It recognises that environmental injustice stems from social and economic injustices within our societies. The fact that it is the most fragile and vulnerable, the most marginalised and disadvantaged who are affected most by climate change and the least able to deal with its consequences. Furthermore it considers climate change is further exacerbating already existing inequalities. The idea is to consider the fairness of this often disproportionate impact of climate change on different sectors of our societies in both developed and developing parts of the world. It acknowledges that sustainable choices are not accessible to all equally.
Existing data proves there is a direct link that disasters affect the most fragile states most of all and fragility affects where disasters happen. There are limitations to the current political responses to rising climate instability and the need for systemic change if we are to truly address the issue.
The meaning and definition of climate justice has various strands and interpretations, with two main approaches; the main difference being about who bears the responsibility of polluting, i.e. the ‘industrialised north’ and developed or newly-developed countries, contrasting with who are the victims, i.e. the poor ‘global south’. Then the questions about burden-sharing, prevention and having effective capacities to adapt come into play. Whether the burden should be equal or whether a higher amount of responsibility should be accepted by those parties who have polluted more and are better equipped to deal with the challenges and whether they should provide more to help the global south to be better adapted.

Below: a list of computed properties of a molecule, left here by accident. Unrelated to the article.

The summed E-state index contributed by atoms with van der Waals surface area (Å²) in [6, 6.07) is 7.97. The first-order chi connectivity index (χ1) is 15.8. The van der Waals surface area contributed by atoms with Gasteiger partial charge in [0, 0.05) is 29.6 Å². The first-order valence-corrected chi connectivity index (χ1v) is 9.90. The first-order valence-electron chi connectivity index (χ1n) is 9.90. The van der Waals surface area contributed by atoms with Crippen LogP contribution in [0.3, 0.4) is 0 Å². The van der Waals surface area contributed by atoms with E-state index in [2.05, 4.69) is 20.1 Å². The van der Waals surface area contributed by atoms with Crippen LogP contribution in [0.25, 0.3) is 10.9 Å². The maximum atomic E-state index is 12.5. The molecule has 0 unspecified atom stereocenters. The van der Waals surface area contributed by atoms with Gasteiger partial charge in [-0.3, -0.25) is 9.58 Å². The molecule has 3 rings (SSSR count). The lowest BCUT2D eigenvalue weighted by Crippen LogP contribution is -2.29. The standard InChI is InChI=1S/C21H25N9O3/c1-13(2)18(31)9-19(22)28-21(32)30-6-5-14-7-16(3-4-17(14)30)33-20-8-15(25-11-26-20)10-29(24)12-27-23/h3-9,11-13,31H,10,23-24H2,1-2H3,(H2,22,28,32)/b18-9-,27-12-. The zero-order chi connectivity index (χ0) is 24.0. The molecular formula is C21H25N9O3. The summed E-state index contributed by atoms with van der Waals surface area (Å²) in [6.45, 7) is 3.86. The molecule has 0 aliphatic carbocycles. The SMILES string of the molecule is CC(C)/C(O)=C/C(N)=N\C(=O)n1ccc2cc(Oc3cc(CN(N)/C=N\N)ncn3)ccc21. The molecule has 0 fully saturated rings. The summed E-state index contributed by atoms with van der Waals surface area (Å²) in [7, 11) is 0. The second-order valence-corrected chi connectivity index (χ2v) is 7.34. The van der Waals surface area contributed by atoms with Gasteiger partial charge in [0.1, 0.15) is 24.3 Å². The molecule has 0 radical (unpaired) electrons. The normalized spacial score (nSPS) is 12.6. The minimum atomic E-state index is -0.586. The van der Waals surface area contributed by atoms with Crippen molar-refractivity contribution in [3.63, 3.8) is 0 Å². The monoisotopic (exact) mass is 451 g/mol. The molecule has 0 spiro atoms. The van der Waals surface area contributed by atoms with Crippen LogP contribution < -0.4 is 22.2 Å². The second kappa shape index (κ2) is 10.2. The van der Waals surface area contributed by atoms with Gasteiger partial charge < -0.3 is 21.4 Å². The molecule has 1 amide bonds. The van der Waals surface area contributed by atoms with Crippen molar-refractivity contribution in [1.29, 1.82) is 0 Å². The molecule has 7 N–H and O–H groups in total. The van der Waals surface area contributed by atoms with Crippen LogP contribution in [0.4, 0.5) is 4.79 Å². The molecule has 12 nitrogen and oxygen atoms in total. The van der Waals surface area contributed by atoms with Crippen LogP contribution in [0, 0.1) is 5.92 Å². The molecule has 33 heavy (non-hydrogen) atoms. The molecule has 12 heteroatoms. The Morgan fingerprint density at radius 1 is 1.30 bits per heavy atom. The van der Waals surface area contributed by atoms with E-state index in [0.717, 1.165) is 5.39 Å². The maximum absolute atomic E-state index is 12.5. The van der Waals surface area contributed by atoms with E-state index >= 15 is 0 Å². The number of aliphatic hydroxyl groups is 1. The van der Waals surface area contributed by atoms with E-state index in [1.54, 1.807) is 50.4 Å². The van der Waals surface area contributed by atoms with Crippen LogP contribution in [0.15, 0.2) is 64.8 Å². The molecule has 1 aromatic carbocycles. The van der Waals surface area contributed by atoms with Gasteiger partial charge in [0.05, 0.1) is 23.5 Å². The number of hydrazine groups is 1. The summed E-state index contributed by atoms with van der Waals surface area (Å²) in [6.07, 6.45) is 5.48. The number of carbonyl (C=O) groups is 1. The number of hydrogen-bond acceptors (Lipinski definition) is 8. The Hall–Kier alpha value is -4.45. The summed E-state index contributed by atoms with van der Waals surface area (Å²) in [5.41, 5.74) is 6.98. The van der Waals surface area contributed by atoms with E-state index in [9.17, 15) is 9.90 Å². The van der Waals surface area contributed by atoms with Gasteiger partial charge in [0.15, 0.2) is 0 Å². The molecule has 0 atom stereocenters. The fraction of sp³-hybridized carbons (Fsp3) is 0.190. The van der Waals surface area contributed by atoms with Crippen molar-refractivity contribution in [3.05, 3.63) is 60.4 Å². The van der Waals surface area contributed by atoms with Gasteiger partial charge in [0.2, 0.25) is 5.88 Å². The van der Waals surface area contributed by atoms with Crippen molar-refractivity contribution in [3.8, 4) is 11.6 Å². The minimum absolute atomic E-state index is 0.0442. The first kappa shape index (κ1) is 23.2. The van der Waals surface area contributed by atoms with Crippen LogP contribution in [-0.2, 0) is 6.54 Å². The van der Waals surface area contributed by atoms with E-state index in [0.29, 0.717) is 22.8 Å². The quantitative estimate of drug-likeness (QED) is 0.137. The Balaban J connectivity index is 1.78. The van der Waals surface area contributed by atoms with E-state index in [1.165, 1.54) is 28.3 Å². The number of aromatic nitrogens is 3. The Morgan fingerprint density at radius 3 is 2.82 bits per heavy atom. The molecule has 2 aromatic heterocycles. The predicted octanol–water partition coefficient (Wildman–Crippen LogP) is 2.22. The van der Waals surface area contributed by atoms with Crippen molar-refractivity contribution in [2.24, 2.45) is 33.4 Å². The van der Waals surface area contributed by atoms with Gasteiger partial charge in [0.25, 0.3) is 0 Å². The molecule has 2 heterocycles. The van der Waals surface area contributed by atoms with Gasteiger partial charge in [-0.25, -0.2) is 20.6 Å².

There is also of course a legal element to this debate about legal justice and litigation on climate-related issues. This is something that is gaining much more ground in recent years with some positive examples and developments in the legal arena.
Whilst acknowledging these varying strands of climate justice theory this initiative will mainly focus on how to bring about key changes that will raise ambition, financing and help create long-term, solid and holistic ambition, this in responsibility-bearing states but also by empowering and enabling more capacities in an equal manner globally.
Focus of the initiative:
The substance of this initiative aims to bring about fresh-thinking into the core of this debate. The fundamental objective is to create a sound narrative of raising notably political ambition on climate action. The approach should be holistic and global-orientated with key policy proposals and guidelines as the output. It should be above-all, forward-looking. Yet it also needs to answer to the urgency of the current situation. Viable policies and alternatives should be brought forward and tested.